Robbie Robertson

(Jamie) Robbie Robertson (b Klegerman). Guitarist, songwriter, singer, actor, producer, b Toronto 5 Jul 1943; of Mohawk and Jewish parents; honorary LLD (Queen's) 2003, honorary LLD (York) 2005.

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Robbie Robertson
Robbie Robertson performing on stage at the Crossroads Guitar Festival in 2007\r\n
  • (Jamie) Robbie Robertson (b Klegerman). Guitarist, songwriter, singer, actor, producer, b Toronto 5 Jul 1943; of Mohawk and Jewish parents; honorary LLD (Queen's) 2003, honorary LLD (York) 2005. Robbie Robertson learned to play guitar while visiting the Six Nations Reserve near Brantford, Ont, as a boy. He turned to rock 'n' roll in his teens and joined Ronnie Hawkins' Hawks in 1960. He remained with The Hawks after they left Hawkins in 1965, relocated in the US, and continued 1968-76 as The Band. For The Band, Robertson wrote such classic songs as "The Weight," "The Night They Drove Old Dixie Down," "Up on Cripple Creek," "Rag Mama Rag," "Chest Fever," "Stage Fright," and "The Shape I'm In." Robertson, whose stinging, violently lyrical style brought him recognition as one of the premier guitarists in rock during this period, also appeared (without The Band) on Bob Dylan's Blonde on Blonde (Col C2S-841) and John Hammond's I Can Tell (Atlantic 8152) in 1965 and produced and played on Jesse Winchester's debut album in 1970.

    Although regarded as The Band's creative force, Robbie Robertson did not participate in the group's various revivals during the 1980s. Based in Malibu, Cal, he worked instead in film - eg, producing, acting in, and composing music for the feature Carny (1980; soundtrack LP, Warner XHS-3455) and serving as music producer for Raging Bull, The King of Comedy, The Color of Money, and The Gangs of New York. In 1987 he released the LP Robbie Robertson (Geffen XGHS-24160), co-produced with Daniel Lanois. The album, whose lyric and musical imagery evoked Robertson's maternal Iroquois ancestry, included such songs as "Showdown at Big Sky" and "Somewhere Down the Crazy River," which were popular in 1988. It brought Robertson a (US) Grammy nomination in 1988 for best male rock vocal and Juno awards in 1989 for album of the year, as male vocalist, and (with Lanois) producer of the year. Canadian sales exceeded 200,000. A second album, Storyville (Geffen GEFD-24303), was issued in 1991; it received two Grammy nominations.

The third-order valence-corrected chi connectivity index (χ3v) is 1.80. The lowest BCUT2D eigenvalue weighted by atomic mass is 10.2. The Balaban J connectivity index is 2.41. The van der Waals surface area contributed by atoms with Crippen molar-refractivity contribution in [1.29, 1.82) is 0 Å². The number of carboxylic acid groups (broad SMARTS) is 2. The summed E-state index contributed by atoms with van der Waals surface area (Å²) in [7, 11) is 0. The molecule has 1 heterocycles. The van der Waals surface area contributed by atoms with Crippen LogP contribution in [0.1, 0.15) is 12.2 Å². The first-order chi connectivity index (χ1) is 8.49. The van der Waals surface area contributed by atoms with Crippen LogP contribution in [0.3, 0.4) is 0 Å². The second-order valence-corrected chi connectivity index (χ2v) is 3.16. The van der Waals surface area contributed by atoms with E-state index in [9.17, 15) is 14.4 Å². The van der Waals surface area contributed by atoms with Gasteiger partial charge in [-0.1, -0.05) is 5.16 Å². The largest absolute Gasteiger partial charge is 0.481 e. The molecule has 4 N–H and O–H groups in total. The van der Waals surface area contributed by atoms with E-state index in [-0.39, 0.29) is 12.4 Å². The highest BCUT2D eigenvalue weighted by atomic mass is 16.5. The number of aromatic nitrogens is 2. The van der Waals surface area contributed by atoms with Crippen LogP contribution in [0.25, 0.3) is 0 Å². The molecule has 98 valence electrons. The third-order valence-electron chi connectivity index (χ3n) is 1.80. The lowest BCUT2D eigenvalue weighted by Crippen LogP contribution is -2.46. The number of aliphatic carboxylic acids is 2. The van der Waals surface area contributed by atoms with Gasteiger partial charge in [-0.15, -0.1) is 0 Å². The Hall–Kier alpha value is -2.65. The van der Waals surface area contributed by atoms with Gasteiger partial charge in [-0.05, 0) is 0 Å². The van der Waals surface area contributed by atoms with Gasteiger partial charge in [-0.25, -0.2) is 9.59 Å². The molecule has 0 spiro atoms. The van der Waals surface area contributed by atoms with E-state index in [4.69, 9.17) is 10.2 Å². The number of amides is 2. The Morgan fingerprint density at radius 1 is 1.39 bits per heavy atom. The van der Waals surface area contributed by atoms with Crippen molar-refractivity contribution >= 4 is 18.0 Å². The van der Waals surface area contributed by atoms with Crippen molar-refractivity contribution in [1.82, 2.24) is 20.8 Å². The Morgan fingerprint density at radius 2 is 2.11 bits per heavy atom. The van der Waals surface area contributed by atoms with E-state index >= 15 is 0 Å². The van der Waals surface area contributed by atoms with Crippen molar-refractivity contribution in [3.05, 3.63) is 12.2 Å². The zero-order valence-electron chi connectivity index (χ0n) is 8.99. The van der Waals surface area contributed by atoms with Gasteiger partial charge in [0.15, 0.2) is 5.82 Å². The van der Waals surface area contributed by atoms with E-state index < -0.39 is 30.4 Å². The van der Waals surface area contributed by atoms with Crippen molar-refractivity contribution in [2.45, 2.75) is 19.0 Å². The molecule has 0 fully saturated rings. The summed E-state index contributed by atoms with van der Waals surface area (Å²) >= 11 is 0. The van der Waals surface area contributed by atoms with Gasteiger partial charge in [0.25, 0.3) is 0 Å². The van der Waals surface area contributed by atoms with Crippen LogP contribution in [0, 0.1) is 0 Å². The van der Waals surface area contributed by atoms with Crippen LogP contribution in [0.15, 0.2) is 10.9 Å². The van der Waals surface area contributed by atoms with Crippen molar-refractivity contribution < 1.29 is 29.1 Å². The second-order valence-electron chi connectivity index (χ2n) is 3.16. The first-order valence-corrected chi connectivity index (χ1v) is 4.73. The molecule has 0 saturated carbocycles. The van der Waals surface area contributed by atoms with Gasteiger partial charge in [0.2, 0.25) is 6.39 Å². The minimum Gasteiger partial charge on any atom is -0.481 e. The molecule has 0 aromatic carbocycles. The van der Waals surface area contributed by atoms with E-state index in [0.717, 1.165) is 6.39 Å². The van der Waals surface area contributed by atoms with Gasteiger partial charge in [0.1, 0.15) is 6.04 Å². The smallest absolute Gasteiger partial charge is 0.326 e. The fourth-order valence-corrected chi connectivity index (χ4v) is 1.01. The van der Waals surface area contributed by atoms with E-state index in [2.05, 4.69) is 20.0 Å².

Robbie Robertson explored Aboriginal music in his next two recording efforts. Music for "The Native Americans" (EMI 1994), a collaboration with Kashtin and other Aboriginal musicians, served as the soundtrack to a PBS television documentary and sold over 75,000 units in Canada. The album earned Robertson a Juno award as best producer. Contact from the Underworld of Redboy (Capitol 1998) likewise earned him another Juno award, as well as a Native American Music Award in 1999. These recordings have been credited with helping Aboriginal music gain mainstream acceptance and peer recognition.

    Robertson's songs, decribed by Jay Cocks as "small chapters of freshly minted American mythology, lyric and funny, funky and mysterious," have also been recorded by Joan Baez, Eric Clapton, Jackie DeShannon, Aretha Franklin, Ronnie Hawkins, Emmy Lou Harris (who used "Evangeline" as the title song of an LP in 1981), Diana Ross and the Supremes, and others.

    Robbie Robertson joined DreamWorks Records as an executive in 2000. He oversaw the anniversary reissue of The Last Waltz. Robertson received lifetime achievement awards from the National Academy of Songwriters (1997), at the Native American Music Awards (1998), at the Aboriginal Achievement Awards (2003), and from the Governor General of Canada (Performing Arts Award, 2006). Robertson was inducted into the Canadian Songwriters Hall of Fame in 2011. He has been featured on CBC TV's Life and Times (2001) and in the PBS documentary Making a Noise.

    See alsoToronto Feature: Friar's Tavern.


    Flanagan, Bill. "The return of Robbie Robertson," Musician, 107, Sep 1987

    Goldberg, Michael. "The second coming of Robbie Robertson," Rolling Stone, 513, 19 Nov 1987

    Cocks, Jay. "The half-breed rides again," Time, 23 Nov 1987

    Kennedy, Shauna. "Power songs," Canadian Musician, Dec 1994

    Everett-Green, Robert."Still waltzing: Robbie Robertson got turned on to music on a Mohawk reserve," Globe and Mail, 1 Mar 2003

    Wright-McLeod, Brian. The Encyclopedia of Native Music (Tucson, Arizona 2005)


    Going Home - Robbie Robertson. Bunting director. Laser Light 82 016 (1998)

    Behind the Music: Robbie Robertson. VH 1